This image illustrates the outside or the exterior of the building. In the photo, there are highlighted blue, yellow, and green lines that form rectangles. The longer parts are represented by the blue lines. The shorter parts are represented by the yellow lines. The green lines represent the entire width and the length. When the ratio of the lengths of the yellow segments and the blue segments are derived it can be equal to the ratio of the lengths between the green segments and the blue segments. If you get the ratio of the total width (31.814) and the longer part (19.69) it will result in 1.6157 close to the golden ratio.

## Golden Ratio in Taj Mahal

Known as one of the famous UNESCO World Heritage Sites, the ivory-white colored Taj Mahal also employs the Golden Ratio, specifically the phi-based proportions that can be found in the foundational aspect of the exterior outline like the relation of the width of its arch to the width of the structure and the rectangular frame bordering the windows.

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To prove the phi-based proportions, according to an article in the New World Encyclopedia, regarding the dimensions of the mausoleum, it was stated that the width of the arch is 115 feet, meanwhile, the width of the structure is 180 feet. Upon calculating the ratio, it was found that the ratio is 1.565 which is close to the value of Phi (ϕ) which is equivalent to 1.61818. In addition, measurements done by Indian architects: Richard Baraud and Ebba Kochh in 2006, had proven that the said structure equips golden rectangles, this was further supported by the study of Sanjay Surya who analyzed the proportion and symmetry of the dimensions of the Taj Mahal.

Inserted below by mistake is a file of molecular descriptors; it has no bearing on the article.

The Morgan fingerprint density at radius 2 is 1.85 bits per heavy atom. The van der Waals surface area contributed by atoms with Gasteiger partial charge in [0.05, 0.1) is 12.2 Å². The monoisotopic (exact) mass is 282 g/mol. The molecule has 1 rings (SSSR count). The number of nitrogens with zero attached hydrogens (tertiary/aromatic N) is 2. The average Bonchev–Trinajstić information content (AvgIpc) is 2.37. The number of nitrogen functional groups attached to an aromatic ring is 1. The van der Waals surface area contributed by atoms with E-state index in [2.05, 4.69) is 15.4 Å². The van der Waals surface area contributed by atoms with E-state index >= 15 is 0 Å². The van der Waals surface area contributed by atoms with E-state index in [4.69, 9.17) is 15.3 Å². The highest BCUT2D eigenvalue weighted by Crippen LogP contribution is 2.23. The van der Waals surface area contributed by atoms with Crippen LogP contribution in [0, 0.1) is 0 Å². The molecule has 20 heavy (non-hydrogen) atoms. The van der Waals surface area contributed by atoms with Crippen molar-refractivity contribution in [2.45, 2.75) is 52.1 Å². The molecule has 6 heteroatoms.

## Golden Ratio in Notre Dame Cathedral

Notre Dame Cathedral is a famous Gothic church found in Paris, France which was constructed in the beginning of 1163 and completed around 1345. According to Frederick Macody Lund, a Norwegian historian who explored the geometry of various Gothic architecture, the design of this cathedral follows the concept of the golden ratio. A number of its main significant parts such as the columns and arcs exhibit an ideal proportion that approximately meets the golden ratio values.